Brazil

Brazil's Development Co-operation

 

Brazil is a South-South co-operation provider. The most recent available figures on Brazil’s development co-operation programme are for 2013 (Ipea and ABC, 2016) and were published in 2016. The 2013 figure – a total of USD 397 million – includes activities that are not, or not entirely, included as development co-operation in Development Assistance Committee (DAC) statistics (and may also exclude some development activities that would be included in DAC statistics).[i] The OECD estimates that Brazil’s development co-operation amounted to USD 316 million in 2013 (Table 38.2), down from USD 411 million in 2012. Of these USD 316 million, 66%, or USD 208 million, were channelled through multilateral organisations. More recent estimates by the OECD suggest that Brazil channelled USD 96 million through multilateral organisations in 2015 (derived from the multilateral organisations’ websites).

The Ministry of External Relations oversees Brazil’s development co-operation, while the Brazilian Co-operation Agency provides technical co-operation. Apart from technical co-operation, Brazil’s bilateral co-operation includes humanitarian assistance, scientific and technological co-operation, scholarships and imputed student costs, and refugee costs. Brazil is also engaged in triangular co-operation, partnering with several international organisations (e.g. the United Nations Development Programme; the Food and Agriculture Organization of the United Nations; the World Food Programme; the International Labour Organization; the United Nations Office on Drugs and Crime; and the United Nations Educational, Scientific and Cultural Organization and DAC members (e.g. Germany, Japan, Spain and the United States). These programmes support developing countries (e.g. South American countries, Lusophone African countries, Haiti and Timor-Leste) in areas such as agriculture, food security, health and public administration.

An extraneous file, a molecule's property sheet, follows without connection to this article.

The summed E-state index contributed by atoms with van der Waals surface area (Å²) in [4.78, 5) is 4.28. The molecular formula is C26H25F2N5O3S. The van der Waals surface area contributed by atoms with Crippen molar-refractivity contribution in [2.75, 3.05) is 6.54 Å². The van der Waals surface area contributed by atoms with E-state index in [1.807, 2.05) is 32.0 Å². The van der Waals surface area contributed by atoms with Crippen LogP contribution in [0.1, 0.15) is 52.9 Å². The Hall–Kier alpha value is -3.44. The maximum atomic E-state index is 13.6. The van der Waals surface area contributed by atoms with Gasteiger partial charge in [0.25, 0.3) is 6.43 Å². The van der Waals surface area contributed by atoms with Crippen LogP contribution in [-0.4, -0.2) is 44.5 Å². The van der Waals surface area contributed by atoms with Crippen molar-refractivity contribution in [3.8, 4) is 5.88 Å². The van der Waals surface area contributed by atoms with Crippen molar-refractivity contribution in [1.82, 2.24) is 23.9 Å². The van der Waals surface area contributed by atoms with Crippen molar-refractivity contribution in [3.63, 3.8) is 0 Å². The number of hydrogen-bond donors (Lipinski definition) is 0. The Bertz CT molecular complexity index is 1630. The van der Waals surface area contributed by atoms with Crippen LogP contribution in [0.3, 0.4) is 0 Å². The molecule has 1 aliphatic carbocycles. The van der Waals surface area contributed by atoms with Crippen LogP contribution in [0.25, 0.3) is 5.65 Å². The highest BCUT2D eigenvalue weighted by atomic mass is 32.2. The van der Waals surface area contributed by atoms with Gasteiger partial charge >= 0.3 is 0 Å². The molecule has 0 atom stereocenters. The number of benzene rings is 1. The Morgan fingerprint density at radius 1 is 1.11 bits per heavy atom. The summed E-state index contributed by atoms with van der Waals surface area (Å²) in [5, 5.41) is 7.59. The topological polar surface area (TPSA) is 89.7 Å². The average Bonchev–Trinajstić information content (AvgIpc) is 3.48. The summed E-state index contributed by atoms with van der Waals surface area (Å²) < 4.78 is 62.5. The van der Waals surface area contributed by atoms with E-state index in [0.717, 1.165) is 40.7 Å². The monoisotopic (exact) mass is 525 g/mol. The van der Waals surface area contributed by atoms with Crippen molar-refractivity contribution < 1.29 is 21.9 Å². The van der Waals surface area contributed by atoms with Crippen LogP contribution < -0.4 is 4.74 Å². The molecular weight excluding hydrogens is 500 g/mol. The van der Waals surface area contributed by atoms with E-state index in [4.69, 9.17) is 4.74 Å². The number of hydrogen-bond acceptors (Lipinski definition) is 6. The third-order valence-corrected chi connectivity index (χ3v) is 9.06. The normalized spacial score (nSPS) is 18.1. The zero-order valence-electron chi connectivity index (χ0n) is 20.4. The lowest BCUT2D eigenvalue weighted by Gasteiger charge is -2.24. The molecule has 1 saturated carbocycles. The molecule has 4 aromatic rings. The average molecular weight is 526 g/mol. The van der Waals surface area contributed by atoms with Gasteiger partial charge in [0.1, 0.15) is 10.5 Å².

Brazil’s development co-operation to multilateral organisations was primarily channelled through the United Nations (57%) in 2015 and the Inter-American Development Bank (43%).

Brazil is a Key Partner of the OECD.

 

 

 



[i]. Brazil’s development co-operation is significantly higher according to the official figures published by the Brazilian government. The OECD uses these data but, for the purposes of this analysis, only includes in its estimates: 1) activities in low and middle-income countries; and 2) contributions to multilateral agencies whose main aim is promoting the economic development and welfare of developing countries (or a percentage of these contributions when a multilateral agency does not work exclusively on developmental activities in developing countries). The OECD also excludes bilateral peacekeeping activities. Brazil’s official data may exclude some activities that would be included as development co-operation in DAC statistics, and so are also excluded from the OECD estimates that are based on Brazil’s own data.